And here’s another record – TWO posts in one day!

Playing for Pershore High School’s Christmas Services this week had an added note of interest. In August, the organist Carlo Curley died, aged only 59. I spent a few days with him some years ago when he was demonstrating, to a deputation from Pershore Abbey, the first ever custom built hybrid pipe-cum-digital organ in Trono in Sweden. He was a warm and funny character, a flamboyant and exceptionally gifted organist and musician and I count myself privileged to have known him and to have been called “Treasure Balls ” by him!

Carlo's Organ 2 In October his ashes were interred in the grounds of Pershore Abbey because of his strong connections there and his touring organ was imported for the service. It has been loaned to the Abbey so I had to grapple with it this week.
With about 15 minutes of practice time before the hoards arrived for the service, I did the usual thing of making sure all the stops were cancelled and gingerly pulled out one quiet one. POW!!! Huge noise!! I pressed the cancel button again. With NO stops pulled out, the organ was still making a very loud sound. So I phoned a friend…Mike, the Abbey organist.

Carlo's organ

The organ has a “crescendo” pedal – something I’ve only very vaguely heard about. It adds and builds up sounds as you push it forwards which somebody had done and left it full on. It takes no account of how many stops are pulled out – or not! Once that was silenced, I was able to tame The Beast and thoroughly enjoy myself.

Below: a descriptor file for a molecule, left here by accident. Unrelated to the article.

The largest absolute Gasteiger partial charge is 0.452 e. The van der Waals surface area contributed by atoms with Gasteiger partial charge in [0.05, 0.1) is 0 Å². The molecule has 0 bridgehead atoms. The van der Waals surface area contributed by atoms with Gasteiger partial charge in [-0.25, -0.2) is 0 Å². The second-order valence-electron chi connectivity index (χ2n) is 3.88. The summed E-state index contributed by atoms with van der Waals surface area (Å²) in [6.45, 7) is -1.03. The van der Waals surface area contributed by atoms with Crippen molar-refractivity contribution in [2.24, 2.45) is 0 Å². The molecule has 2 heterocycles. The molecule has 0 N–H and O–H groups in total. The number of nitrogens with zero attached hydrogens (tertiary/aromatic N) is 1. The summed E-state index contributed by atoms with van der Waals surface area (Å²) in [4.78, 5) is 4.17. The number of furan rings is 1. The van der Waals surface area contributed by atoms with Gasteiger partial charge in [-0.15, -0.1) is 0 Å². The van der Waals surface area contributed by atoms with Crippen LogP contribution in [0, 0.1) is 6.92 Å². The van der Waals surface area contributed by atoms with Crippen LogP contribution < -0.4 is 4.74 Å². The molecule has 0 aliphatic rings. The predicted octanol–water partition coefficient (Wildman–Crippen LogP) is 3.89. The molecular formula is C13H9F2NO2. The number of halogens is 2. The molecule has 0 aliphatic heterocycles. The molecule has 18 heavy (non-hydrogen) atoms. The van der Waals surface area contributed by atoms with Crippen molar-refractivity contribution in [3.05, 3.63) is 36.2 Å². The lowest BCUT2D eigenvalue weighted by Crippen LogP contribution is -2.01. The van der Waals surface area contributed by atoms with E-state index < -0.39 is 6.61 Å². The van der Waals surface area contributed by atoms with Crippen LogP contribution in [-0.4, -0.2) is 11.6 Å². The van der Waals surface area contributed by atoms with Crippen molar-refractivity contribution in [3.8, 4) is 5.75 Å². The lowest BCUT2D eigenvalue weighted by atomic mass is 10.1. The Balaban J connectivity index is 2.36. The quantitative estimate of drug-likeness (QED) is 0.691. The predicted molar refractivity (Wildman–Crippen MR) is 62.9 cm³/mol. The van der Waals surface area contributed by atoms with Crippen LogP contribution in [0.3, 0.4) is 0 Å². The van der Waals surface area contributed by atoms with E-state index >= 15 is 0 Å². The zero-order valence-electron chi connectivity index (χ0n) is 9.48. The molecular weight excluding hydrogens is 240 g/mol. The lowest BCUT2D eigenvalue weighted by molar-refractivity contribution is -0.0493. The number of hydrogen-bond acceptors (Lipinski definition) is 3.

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Published in: on December 14, 2012 at 10:57 pm  Comments (1)  

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  1. […] So we looked at the Allen site. Allen’s have been making organs since 1935 and digital ones since 1970. I knew about them because of hearing the American organist, Carlo Curley, playing years ago and then spending time with him in Sweden in 2004. Although he sadly died last year, his Allen touring organ was in Pershore Abbey last Christmas and I had the opportunity to play it. (See this previous post!) […]


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